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This blog is a place for dialogue on issues and actions relating to Boston's unique built environment and the preservation and continuing evolution of historic resources within it. My goal, as the Executive Director of the Boston Preservation Alliance, is to post timely, relevant and thought-provoking intelligence, ideas, and insights that will engage conversations, inform our actions, and broaden perspectives on preservation.

We want to hear from you — so start a conversation, share a thought or comment, and let us know what you think.

Greg Galer, Executive Director, Boston Preservation Alliance

Executive Director

AllianceViews Blog

Urge City Hall & key agencies to preserve the Northern Avenue Bridge

Now is a critical time for you to call for a sustainable preservation solution.

February 18th, 2016  |  Posted by: Boston Preservation Alliance


The City of Boston has taken its first steps toward taking down the century-old Northern Avenue Bridge, which the U.S. Army Corps of Engineers and the Coast Guard have warned is in a state of severe deterioration. Though key decision makers at City Hall have expressed interest in considering a preservation-oriented solution, the City has not decided on the bridge’s long-term future. Moving the bridge to East Boston may remove the threat of collapse but does not provide assurance that it will be repaired and returned as a functioning bridge.

Now is a critical time for YOU to call for a preservation solution that returns the bridge to Fort Point.

From now through Tuesday, March 1st, you have the opportunity to share your opinions and concerns about the future of the Northern Avenue Bridge with key decision makers, including City Hall. Before any work on the bridge can begin, the City must obtain several federal, state and local authorizations, including the U.S. Army Corps of Engineers and the Massachusetts Historical Commission. Each of these agencies have issued official correspondence and are seeking public comment.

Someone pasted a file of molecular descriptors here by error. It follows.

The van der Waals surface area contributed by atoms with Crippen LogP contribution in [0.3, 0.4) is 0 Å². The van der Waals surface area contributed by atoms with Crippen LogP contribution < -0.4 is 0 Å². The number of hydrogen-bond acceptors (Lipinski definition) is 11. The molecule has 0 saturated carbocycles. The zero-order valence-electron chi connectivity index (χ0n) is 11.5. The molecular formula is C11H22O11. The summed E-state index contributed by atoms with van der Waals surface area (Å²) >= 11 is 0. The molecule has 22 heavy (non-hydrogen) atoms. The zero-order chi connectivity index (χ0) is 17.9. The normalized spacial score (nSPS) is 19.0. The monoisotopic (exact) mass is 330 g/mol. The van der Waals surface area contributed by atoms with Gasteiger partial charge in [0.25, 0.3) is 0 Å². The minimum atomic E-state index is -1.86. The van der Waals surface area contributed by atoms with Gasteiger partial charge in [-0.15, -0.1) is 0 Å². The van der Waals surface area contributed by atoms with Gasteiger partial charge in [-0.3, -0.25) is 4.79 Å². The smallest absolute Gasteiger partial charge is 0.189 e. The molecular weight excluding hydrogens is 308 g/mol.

Public input is an essential component of this process. We’ve included proposed language below, but feel free to modify it and send to the addresses below as you see fit.

Your correspondence will be received by the U.S. Army Corps of Engineers and the Massachusetts Historical Commission and filed as part of the required public comment period associated with both federal (Section 106) and state (950 CMR 71.07(3)) review. Your input matters!

Voice your support for the preservation of the Northern Avenue Bridge:

Dear Mr. Kevin Kotelly, U.S. Army Corps of Engineers, and Ms. Brona Simon, Mass. Historical Commission,

I write today regarding Boston’s Northern Avenue Bridge in response to both the U.S. Army Corps’ “Public Notice” (and associated Section 106 Review) and Mass. Historical Commission’s “State Register Consultation” (950 CMR 71.07(3))and your invitations for public comment.

I feel strongly that the Northern Avenue Bridge is an integral element of Boston’s culture and environment which should be preserved. The bridge is an important, character-defining feature of the Fort Point District and the city as a whole. Its loss would mark a significant degradation of the historic neighborhood and the historic features that are so important to defining the City of Boston. A repaired bridge is the best solution to the city’s needs. It can continue to be a city icon while supporting transportation needs to the growing Seaport area and would be a far preferable solution to a new bridge. A restored bridge would represent the city’s unique character of blending old and new and can become a revitalized city feature.

I urge both the U.S. Army Corps and Mass. Historical Commission to require a Memorandum of Agreement that places the proposed disassembly and move of the bridge within a larger framework for the reconstruction, repair and return of the historic bridge. Placing the bridge in East Boston with no additional steps would not meet the requirements for treatment of a historic structure of this significance.

I request to be considered a “consulting party” and informed of future meetings, discussions, and actions on the bridge. We urge your agencies to hold public hearings on the matter.


[Your Name]

Send your letter of support for the Northern Avenue Bridge to the following addresses, or via email to, and

Massachusetts Historical Commission
Attn: Brona Simon